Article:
Patrick Canning picks 7 of his favourite discs from last year’s 70 local offerings.
Last year’s RPM challenge brought in an unprecedented bounty of 70 albums from the St. John’s area. That’s almost equal to the total amount of professional releases put out in the entire province in all of 2008.
Now, I know what you’re thinking: “How can you possibly make a quality album in just one month’s time?” You’d be friggin’ amazed actually. Late-night inspiration hits, you find that old banjo to pull it all together, and things just fall into place. And when that happens, you have every reason in the world to celebrate. Shout it from the rooftops if you have to.
Musical genius is not what the RPM is about. It’s about giving people an excuse to be creative and the impetus to get something—anything—done. But it sure is nice when brilliance happens.
So let’s have a look back at a few of the standouts from last year’s challengers to show you that 28 days is totally do-able—you can pull this off, no matter what your skill level and experience—and that sometimes, genius happens.
Vegan Porn’s album To The Animals… May We Be Forgiven? has been stuck in steady rotation in my media player since I heard it last March. Lone porn star Matthew Finateri came out of nowhere to produce one of the most weirdly infectious albums of left-field pop music I’ve heard in ages. It takes a few listens for it to fully sink in, but when it does, this collection hard-to-categorize, semi-lo-fi indie pop, with lyrics filled with snarky social and political commentary, gives the listener plenty of meat- and dairy-free goodness to digest. The songs “Fish In Your Stew” and “New-Welfarist In The 21st Century” are great standout tracks that stick to you like crab lice. Good crab lice. Yeah. Listen here.
Errand Boy’s RPM entry Cape Disappointment was strong enough to make into last year’s Atlantis Music Prize shortlist, if that tells you anything. It’s a rich, and densely textured aural stimulant that feels more organic and less sample-driven then his previous releases. Errand Boy, a.k.a. Bryan Melanson, has been getting a decent bit of attention here and away for his world-class talent for crafting exquisite, moving, and complex electronic auditory panoramas. Cape Disappointment not only fueled the fervor, it proved him to be fully capable of churning out lush, cinematic masterpieces under strict time constraints. Listen here.
Steve Haley’s Two Steps in the Dark is one of the best singer/songwriter albums I heard last year. It’s a lovely collection of delicately, intelligently arranged songs that are lonesome as all hell. They ebb and flow with an easy-going grace that heightens the unforced, dramatic nature of the tunes. The end result is a perfect album for a late-night sulk in the darkness. I found this style of brooding, down-tempo folk to be a much better fit for Steve’s voice than his previous work with The Human Soundtrack. Listen here.
The 6 Fort Waldegrave (from 6 Fort Waldegrave Street, of course) take the award for best concept album of last year’s RPM. All the songs on Long Night on Camp Blood are directly inspired by the classic slasher movie Friday the 13th. Some directly reference scenes from the movie, and some are meant to be played over certain scenes as an alternative soundtrack. Done in just two weeks, but remarkably well-recorded, it has the trademark shambolic, off-the-cuff feeling you would associate with RPM participants, oozing giddy sounds of friends getting drunk and ridiculous. I mean, really, with titles like “Kevin Bacon Gets an Arrow Through his Neck” and “Chick Gets an Axe In The Face” you can’t go too wrong. Listen here.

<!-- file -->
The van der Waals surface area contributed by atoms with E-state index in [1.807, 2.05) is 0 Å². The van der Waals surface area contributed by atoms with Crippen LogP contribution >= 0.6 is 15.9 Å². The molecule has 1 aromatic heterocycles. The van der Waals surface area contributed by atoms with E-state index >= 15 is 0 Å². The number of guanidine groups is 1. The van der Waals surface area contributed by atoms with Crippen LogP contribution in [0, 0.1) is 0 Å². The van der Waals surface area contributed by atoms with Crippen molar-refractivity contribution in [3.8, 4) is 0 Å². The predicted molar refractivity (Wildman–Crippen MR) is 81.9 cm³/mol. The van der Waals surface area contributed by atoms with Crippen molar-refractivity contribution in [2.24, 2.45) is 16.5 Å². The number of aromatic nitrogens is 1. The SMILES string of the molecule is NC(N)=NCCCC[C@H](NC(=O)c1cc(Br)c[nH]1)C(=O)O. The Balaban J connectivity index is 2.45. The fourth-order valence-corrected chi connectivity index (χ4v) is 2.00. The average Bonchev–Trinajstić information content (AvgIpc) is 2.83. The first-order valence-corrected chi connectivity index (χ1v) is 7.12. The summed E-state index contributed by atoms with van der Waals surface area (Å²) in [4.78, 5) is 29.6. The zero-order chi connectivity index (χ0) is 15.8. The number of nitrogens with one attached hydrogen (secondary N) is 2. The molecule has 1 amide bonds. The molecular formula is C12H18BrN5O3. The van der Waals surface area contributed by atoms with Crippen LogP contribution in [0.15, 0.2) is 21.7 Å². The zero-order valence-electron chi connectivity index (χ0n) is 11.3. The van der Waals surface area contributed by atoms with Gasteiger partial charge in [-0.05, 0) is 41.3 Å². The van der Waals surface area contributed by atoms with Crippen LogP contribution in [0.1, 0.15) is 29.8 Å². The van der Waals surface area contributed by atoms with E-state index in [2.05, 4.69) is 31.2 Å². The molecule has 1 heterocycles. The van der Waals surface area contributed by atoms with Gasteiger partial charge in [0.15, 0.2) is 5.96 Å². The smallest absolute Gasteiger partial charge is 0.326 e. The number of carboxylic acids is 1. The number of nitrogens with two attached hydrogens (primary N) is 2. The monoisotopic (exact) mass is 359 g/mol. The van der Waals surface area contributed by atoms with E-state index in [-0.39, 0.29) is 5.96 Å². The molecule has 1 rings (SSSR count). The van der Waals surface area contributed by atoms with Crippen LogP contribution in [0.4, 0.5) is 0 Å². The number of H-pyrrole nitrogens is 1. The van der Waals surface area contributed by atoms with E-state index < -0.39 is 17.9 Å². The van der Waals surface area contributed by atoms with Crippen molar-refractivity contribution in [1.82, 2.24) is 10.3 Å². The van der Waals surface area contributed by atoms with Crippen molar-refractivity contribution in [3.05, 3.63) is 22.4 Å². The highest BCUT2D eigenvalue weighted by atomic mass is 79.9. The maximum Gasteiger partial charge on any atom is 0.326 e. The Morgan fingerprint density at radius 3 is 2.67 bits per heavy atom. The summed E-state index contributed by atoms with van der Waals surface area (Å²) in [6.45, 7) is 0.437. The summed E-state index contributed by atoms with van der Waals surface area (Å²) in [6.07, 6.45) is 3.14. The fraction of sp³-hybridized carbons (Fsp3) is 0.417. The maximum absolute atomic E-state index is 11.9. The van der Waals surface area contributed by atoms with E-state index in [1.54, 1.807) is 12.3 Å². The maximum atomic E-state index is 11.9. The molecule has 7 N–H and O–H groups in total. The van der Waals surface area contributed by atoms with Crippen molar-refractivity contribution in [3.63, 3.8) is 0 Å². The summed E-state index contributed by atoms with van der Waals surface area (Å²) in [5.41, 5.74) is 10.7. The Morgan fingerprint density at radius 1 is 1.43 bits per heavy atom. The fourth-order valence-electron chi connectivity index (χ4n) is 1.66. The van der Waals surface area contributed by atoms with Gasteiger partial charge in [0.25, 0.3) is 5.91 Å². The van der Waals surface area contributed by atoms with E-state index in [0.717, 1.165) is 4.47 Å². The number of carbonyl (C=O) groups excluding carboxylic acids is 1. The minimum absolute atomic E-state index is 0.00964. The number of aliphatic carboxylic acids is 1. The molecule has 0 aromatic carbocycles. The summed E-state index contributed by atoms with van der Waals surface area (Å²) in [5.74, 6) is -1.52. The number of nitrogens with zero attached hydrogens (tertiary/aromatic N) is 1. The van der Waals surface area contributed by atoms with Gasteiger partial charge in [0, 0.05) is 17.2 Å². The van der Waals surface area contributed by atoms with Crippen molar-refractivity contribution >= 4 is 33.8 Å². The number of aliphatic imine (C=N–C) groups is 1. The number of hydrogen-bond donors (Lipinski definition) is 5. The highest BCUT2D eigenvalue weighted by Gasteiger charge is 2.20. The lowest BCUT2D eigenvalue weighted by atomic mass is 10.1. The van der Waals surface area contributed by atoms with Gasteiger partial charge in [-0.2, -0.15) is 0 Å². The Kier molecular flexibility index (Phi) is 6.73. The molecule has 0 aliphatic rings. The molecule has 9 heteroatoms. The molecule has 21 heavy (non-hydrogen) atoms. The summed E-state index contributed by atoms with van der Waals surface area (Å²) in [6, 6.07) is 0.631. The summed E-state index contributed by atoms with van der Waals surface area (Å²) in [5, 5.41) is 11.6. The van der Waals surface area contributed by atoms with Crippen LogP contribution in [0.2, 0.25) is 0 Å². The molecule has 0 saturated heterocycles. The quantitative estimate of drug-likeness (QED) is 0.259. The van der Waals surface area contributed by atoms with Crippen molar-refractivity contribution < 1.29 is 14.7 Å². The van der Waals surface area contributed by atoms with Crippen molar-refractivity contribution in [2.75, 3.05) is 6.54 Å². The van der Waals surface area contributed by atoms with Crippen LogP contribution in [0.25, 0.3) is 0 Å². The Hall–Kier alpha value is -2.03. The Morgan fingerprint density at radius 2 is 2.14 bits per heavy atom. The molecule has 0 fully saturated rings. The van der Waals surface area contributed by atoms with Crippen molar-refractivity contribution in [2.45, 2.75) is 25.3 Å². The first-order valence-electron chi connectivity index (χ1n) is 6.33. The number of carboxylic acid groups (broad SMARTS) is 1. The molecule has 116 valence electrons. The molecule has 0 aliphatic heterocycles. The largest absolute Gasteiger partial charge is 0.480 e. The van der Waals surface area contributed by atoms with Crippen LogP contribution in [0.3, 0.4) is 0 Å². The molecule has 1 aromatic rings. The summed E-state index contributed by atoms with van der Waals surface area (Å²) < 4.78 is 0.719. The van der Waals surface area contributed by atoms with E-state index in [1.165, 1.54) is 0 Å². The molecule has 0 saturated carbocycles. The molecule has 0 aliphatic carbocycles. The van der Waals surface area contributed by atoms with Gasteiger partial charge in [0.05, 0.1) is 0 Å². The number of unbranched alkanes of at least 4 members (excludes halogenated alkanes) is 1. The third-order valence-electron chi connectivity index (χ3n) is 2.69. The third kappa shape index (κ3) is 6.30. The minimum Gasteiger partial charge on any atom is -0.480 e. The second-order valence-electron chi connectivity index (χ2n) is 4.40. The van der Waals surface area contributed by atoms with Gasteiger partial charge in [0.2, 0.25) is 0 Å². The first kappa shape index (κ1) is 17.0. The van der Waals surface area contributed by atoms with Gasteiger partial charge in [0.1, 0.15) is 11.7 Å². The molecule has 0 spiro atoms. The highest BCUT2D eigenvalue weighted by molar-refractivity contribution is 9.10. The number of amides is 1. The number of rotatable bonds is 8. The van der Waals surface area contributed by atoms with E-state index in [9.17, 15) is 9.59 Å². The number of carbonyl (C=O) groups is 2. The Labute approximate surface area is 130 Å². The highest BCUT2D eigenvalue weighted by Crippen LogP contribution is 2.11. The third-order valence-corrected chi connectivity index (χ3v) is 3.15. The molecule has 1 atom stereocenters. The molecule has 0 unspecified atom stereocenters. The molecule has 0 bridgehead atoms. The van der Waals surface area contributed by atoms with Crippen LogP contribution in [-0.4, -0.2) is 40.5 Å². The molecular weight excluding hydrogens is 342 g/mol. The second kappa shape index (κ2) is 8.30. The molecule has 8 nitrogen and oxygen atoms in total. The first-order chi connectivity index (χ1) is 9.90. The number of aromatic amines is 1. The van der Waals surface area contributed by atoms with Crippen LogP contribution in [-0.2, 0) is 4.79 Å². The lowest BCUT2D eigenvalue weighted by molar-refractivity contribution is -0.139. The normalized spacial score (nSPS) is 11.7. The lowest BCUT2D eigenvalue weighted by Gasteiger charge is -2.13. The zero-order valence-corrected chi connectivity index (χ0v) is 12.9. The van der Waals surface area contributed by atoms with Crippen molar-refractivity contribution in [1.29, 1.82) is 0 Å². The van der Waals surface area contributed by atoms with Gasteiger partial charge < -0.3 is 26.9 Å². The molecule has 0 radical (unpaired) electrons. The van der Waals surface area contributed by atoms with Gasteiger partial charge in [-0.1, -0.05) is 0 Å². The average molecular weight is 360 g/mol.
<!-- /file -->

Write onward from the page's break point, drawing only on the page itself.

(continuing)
RPM veterans and notorious local weirdos Mopey Mumble Mouse made one of their most inspired and enjoyable releases, The Wrath of Least Persistence. All the members take over on songwriting and frontman responsibilities so it’s more of a mixed bag than usual, but each member has at least one classic track on this album: Curtis Kilfoy’s vocal performance on “Forever and Ever, Amen” is cathartic and exemplary; Tom Davis’s “Grey Afternoon” is a really beautiful and tender piano ballad; and Bart Pierson delivers the rock classic we all knew he was capable of with “Vicious Circle” which drips in classic Elevator to Hell/Sabbath thunder and riffage. Listen here.
Typically found drumming for the Subtitles, Bryan Power picked up a guitar for last year’s RPM and, as Pilot to Bombardier, delivered one of my favorite albums of 2009. Come In Bombardier is an eloquent and subdued offering, with lush but delicate arrangements reminiscent of Smog or Red House Painters. Subtitles drummer Bryan Power’s voice is warm and understated, with an easy yet world-weary charm. The production is subtle and nuanced, perfectly highlighting the quiet mood of each song. Especially good is “Out of Tune,” with its quietly aching chorus and its vibraphone nod to “Chariots of Fire.” Listen here.
Another Subtitler, Rebecca Cohoe, teamed up with Exit Party’s Ian Murphy to make Pet Legs, a pure pop confection of the minimal 80’s keyboard variety. That type of album usually sends me running in the opposite direction, but Pet Legs’ self-titled gets the formula spot-on, with strong voices, energetic tempos, and catchy hooks all over the place. It’s the perfect type of project to benefit from the RPM challenge situation: With more time to spend, the album would definitely be at risk for over-thinking, over-producing and needless clutter. But the arrangements are beautifully sparse, the performances are solid, and the mixes are really full. A catchy, perky little gem of an album. Listen here.